As a side note, the fact that classical military maxims agree with experience derived game concepts is a sign of excellent design.

    It is also interesting to think about the Eagle rider, who is now slightly faster than the gryphon rider, and probably a little better than it at ambush. It is, however, markedly inferior in tactical combat, so I think they are about equal at the top.

    For the Dreadnought, this would be an opportunity to get the best (or tied for best in golden realms) t-3 for less cost and with more defense.

    I also think you are somewhat missing the point: the claim isn’t that it is op relative to the other classes, but that it would upset the “racial meta” for dreadnought in a way that doesn’t fit the lore.

    #128400

    Aennor
    Member

    Unless the dreadnought has some golem’s mixed in, or following in a support role, of course. I’ve actually found goblins to be not that effective at anti elf warfare, since their hp malus makes it easy for elves to arrow them to death. I prefer orcs, since the hp buff and throw curse at long range make them really great at setting up devastating hornet swarms or whatever.

    Well, I just don’t want to bring whole other paragraph, but orcs should be viable

    snip

    Well, both mobility and tactical capacity are important, so I was incorrect to answer so short, my apologies. In terms of mobility and “sudden strike” Gryphons better, I agree; but I think it’s incorrect to obsolette the Knight, just because, Rider can be armored and more maneuerable or whatever. Overall one can be better or worse than other, but “the devil is in the detail”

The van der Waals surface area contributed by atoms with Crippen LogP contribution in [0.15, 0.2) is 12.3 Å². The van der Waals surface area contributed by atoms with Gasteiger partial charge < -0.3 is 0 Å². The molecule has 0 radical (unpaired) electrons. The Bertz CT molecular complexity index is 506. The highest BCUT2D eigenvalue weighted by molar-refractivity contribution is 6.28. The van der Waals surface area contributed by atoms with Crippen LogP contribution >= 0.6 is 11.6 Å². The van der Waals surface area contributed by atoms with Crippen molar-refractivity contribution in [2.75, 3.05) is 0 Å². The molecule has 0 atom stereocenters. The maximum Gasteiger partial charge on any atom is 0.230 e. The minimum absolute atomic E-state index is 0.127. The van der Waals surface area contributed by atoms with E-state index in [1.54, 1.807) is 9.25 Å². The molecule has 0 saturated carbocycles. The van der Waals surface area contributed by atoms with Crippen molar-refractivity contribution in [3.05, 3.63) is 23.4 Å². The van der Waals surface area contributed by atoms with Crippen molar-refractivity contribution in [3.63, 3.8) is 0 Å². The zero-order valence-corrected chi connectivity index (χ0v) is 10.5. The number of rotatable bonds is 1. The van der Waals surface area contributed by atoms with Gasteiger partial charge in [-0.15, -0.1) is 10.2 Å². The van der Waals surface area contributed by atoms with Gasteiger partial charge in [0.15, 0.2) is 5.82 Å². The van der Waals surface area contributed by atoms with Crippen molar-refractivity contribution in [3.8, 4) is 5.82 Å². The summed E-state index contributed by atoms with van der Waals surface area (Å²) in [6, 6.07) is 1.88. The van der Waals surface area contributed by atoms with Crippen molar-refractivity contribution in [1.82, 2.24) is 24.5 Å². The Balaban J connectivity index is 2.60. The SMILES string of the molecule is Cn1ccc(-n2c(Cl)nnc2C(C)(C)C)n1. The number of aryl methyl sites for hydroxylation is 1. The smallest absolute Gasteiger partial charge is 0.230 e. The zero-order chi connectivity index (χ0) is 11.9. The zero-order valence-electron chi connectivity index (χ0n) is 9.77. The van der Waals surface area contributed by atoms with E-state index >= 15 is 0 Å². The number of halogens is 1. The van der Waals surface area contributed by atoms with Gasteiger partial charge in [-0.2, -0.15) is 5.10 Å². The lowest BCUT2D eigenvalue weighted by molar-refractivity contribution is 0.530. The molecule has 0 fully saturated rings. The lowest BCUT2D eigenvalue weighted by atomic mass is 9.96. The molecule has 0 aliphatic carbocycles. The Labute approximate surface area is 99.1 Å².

As a side note, the fact that classical military maxims agree with experience derived game concepts is a sign of excellent design.

    Can’t agree more, thanks for quoting btw

    It is also interesting to think about the Eagle rider, who is now slightly faster than the gryphon rider, and probably a little better than it at ambush. It is, however, markedly inferior in tactical combat, so I think they are about equal at the top.

    I wouldn’t call EagleR inferior, its just more situational and random, but “they are about equal”, in the terms of usefulness.

    For the Dreadnought, this would be an opportunity to get the best (or tied for best in golden realms) t-3 for less cost and with more defense.

    I also think you are somewhat missing the point: the claim isn’t that it is op relative to the other classes, but that it would upset the “racial meta” for dreadnought in a way that doesn’t fit the lore.

    Well, *little offtop* who’s the worst then? *little offtop ended*.

    Well, I haven’t dismissed that claim yet (:D). Partially because I don’t see Gryphon Rider something special for dread (in oppose to WL, who can have truly mobile force to be reckoned with, with that oustanding HA, good GR and Mmanticore) that would violate the “racil meta”, partially because there is still a lot of counters (I’ve forgot about Wild Magic, for example) that disallow gryphons strongly upset others.

    #128408

    Epaminondas
    Member

    And don’t forget the Crystal Tree bonus.

    Seriously, I don’t really think that the +1 Def + Cost reduction is so incredible strong on that single unit, and enough so that it will change the way people play the Side Arm stratagies. They are inherently weaker than knight, and won’t be winning in a 1v1 duel, given they have equal empire upgrades.